Flowering Hope for Lavender


When Lena gave birth to her daughter Lavender, the whispers about the infant’s cleft lip spread quickly throughout their tiny village of Masindet, Kenya.  As neighbors lined up to see the baby, Lena was devastated when she overheard someone saying, “Babies like this shouldn’t exist.”

The family struggled to raise the funds for cleft surgery for more than a year. Lena’s stress and disappointment boiled over during a family argument – she decided to leave the family and run away. Now alone with Lavender, her father knew that he needed help so he asked his mother Irene for support.

Irene fortunately knew that surgery could correct Lavender’s unrepaired cleft lip because her cousin also had a cleft. She told her son that Lavender’s condition was nothing to be embarrassed of. “Stop questioning why Lavender was born with a cleft lip, it is just something that happens, and it can be repaired,” she said.

After asking around, Irene found Smile Train partner, IcFEM Dreamland Mission Hospital and made an appointment for Lavender. On surgery day, the route to the hospital was only accessible by walking so she carried Lavender more than 16 miles through muddy and hilly terrain.

After the surgery, Irene was very happy with the results. “The surgery has made the future of my granddaughter bright,” she says. Irene left the hospital, promising to testify about the miracles being performed at IcFEM Dreamland Mission Hospital. Irene said her next task was to track down Lena in hopes of Lavender’s parents reconciling and raising their child together.

Lavander post op female Kimilili Kenya copy

The True Power of a Smile: Tomos Lavery’s Story

Sing2Smile 1Tomos Lavery and his sister Ffion started Sing 2 Smile, an organisation raising money for Smile Train by showcasing young and exciting musicians across the UK.

How did you become involved with Smile Train and why?
My sister Ffion and I wanted to put our passion for singing to good use. As a dentist, I learned about cleft lips and palates whilst studying for my degree and I know that for a small amount of money it was possible to give hope and confidence to these children. That is when we started the idea for Sing 2 Smile concerts.

What motivates you to keep supporting Smile Train?
Being able to put on concerts with friends and fellow musicians has been extremely enjoyable. We’ve had fantastic support from our local communities, family, and friends. One highlight was meeting other fundraisers and supporters of Smile Train at the House of Lords. It’s wonderful to know that together we are making a difference and helping put a smile back on so many children’s faces.

How have the events gone?
We are working hard to achieve our aim of 35 surgeries. On Saturday 13 June, we put on a classical concert in Rye, East Sussex, raising enough to support 23 cleft surgeries. If you missed the concert, you are still able to donate on the website at sing2smile.org! What’s exciting is that this is just the beginning, and there are many more concerts to come, all over the UK.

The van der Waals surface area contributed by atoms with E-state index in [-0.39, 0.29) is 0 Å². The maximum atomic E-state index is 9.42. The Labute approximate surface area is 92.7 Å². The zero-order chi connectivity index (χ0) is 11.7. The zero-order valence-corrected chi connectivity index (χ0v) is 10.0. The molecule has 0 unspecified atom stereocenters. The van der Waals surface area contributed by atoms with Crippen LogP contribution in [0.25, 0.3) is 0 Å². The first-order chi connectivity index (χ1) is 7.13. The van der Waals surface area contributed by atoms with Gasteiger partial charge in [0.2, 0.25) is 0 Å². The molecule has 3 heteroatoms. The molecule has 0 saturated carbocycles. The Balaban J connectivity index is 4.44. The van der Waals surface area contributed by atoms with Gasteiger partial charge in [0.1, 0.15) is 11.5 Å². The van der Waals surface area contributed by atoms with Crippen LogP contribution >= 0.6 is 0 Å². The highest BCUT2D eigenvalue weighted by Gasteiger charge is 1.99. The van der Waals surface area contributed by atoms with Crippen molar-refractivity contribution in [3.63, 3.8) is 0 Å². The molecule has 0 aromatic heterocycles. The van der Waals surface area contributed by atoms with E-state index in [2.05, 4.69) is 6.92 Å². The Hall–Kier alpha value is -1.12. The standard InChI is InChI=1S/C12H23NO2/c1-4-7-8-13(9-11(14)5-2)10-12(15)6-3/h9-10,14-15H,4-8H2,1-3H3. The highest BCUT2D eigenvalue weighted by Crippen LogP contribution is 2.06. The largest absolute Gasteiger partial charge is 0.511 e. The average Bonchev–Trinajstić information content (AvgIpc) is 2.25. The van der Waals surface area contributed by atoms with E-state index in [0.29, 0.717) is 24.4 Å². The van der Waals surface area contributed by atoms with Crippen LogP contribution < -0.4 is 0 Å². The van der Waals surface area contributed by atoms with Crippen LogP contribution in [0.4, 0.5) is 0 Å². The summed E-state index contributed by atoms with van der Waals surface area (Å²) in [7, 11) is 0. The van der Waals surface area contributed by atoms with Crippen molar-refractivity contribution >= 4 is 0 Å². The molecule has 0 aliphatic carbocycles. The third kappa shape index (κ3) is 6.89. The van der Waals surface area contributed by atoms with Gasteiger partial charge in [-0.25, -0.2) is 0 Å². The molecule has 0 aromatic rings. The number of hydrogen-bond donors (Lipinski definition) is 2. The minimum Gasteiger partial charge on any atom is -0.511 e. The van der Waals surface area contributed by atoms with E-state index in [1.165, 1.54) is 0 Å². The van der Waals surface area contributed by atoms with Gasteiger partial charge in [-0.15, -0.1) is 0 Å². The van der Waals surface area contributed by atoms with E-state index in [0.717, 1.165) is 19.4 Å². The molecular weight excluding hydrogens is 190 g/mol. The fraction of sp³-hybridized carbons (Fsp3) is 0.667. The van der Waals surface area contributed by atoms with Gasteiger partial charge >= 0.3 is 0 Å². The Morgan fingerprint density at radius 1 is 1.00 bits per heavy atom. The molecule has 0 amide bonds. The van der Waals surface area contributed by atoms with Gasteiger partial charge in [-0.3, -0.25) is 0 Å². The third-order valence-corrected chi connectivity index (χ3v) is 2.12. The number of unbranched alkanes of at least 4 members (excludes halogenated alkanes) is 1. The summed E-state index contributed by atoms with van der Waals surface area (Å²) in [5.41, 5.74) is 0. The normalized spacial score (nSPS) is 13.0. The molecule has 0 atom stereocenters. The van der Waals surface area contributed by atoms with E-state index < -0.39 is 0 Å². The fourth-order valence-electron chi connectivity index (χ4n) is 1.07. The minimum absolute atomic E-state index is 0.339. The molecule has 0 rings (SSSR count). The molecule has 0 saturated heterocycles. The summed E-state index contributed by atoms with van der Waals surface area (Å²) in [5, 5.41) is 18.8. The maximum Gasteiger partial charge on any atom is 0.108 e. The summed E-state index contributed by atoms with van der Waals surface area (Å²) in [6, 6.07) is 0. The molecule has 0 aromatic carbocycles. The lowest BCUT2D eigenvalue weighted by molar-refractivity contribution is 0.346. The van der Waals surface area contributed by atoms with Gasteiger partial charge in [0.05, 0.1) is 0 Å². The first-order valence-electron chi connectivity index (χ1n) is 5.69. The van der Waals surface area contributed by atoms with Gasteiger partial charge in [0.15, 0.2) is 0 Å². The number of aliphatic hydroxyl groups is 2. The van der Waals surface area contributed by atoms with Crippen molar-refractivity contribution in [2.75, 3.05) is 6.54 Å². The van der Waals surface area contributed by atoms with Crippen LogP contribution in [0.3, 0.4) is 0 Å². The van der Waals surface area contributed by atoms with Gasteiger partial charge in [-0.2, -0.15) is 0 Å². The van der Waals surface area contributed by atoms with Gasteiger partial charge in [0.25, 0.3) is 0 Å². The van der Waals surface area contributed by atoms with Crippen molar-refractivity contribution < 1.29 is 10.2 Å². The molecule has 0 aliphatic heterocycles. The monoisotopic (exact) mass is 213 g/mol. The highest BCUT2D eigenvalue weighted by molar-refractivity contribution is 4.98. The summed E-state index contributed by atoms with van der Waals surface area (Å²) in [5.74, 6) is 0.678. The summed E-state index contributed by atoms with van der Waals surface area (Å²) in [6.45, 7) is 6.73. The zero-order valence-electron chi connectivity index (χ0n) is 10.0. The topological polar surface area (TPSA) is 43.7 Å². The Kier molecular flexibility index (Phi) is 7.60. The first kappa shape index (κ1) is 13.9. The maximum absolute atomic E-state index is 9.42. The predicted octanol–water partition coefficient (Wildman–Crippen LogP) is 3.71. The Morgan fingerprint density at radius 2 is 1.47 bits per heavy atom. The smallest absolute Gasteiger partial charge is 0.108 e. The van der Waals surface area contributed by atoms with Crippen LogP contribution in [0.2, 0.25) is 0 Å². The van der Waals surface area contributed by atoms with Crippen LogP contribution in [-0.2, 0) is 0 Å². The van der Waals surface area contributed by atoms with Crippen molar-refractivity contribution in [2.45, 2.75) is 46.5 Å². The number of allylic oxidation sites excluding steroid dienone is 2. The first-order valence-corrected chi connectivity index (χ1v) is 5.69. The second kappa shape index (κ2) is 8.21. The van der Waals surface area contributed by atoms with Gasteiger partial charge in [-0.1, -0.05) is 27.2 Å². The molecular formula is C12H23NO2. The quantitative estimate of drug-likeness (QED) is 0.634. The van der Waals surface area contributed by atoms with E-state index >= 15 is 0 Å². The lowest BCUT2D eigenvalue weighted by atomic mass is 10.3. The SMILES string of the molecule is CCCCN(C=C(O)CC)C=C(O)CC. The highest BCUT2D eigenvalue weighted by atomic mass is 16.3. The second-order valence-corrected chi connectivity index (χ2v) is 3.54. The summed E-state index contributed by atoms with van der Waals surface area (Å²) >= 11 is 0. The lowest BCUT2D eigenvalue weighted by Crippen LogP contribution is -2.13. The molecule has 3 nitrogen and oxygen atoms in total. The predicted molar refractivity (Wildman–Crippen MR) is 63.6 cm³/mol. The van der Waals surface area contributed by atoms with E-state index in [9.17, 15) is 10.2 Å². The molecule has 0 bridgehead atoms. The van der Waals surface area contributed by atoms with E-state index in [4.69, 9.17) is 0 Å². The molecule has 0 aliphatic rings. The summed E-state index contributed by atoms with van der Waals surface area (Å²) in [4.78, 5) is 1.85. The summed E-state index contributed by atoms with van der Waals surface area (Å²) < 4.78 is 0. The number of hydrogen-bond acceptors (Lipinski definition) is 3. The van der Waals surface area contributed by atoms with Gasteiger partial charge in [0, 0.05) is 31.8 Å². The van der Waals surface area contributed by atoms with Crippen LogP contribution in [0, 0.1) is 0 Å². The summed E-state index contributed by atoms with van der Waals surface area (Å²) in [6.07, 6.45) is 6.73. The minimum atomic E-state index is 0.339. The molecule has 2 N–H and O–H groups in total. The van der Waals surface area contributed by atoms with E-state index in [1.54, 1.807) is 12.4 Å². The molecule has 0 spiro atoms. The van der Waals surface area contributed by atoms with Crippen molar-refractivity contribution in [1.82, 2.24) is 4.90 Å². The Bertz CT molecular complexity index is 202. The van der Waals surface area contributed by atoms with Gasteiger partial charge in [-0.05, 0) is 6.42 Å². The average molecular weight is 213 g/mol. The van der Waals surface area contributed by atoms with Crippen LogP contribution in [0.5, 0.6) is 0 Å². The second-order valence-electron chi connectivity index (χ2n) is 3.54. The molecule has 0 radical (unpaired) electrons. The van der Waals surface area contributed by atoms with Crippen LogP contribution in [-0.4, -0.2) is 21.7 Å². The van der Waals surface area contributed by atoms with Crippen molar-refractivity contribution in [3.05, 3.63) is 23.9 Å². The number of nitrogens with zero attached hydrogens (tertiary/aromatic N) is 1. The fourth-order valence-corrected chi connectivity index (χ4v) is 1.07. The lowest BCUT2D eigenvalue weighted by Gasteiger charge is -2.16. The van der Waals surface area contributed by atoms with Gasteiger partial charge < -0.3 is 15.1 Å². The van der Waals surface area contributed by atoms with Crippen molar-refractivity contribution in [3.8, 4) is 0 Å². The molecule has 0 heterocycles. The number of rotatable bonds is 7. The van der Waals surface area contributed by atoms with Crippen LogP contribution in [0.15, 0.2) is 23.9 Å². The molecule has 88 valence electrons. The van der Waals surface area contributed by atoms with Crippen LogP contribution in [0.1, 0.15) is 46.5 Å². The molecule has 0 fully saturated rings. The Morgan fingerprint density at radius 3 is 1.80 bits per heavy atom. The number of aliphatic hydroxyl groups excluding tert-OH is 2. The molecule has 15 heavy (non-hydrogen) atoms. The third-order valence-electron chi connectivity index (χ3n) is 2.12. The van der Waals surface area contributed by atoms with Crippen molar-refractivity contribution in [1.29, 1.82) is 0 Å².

What makes you smile?
Since I was 8, I’ve loved going to see Chelsea Football Club as a season ticket holder. I never miss a home game if I can help it, enjoying the good days and the bad ones. I also love the passion and pride of being Welsh at the Millennium Stadium for the 6 Nations, singing the national anthem as loud as I possibly can!

Anmol: The Girl Stuck in Darkness


Anmol was born to a poor family in a dusty, border village near Amritsar, India. The birth of a girl is a subdued event in most Indian households, but when Anmol was born, it became a moment of shock and disbelief. Anmol’s family had never seen a child with a cleft before. Anmol’s cleft lip and palate seemed like a curse and the family worried about the future of their daughter.

The family feared that they would face ridicule and be ostracized by their neighbors. So they decided to swaddle Anmol in layers and kept her hidden from all eyes. Anmol was never taken out of the house and if any visitors came, they would find her wrapped up fully in a blanket. She was the daughter who lived in darkness.

Then a doctor at the local hospital told the family that Anmol’s clefts were correctible and she could have free surgery at local Smile Train partner, Amandeep Hospital. Surgery for both her cleft lip and cleft palate were complete successes and the family learned to accept and love their only daughter.

Seven years later, Anmol’s cleft lip and palate surgeries have transformed her life. Anmol is now a beautiful seven-year-old with a charming smile. She is a straight-A student, who loves to sing and dance. The infant who was stuck in darkness now radiates light and brightens the day of everyone she meets.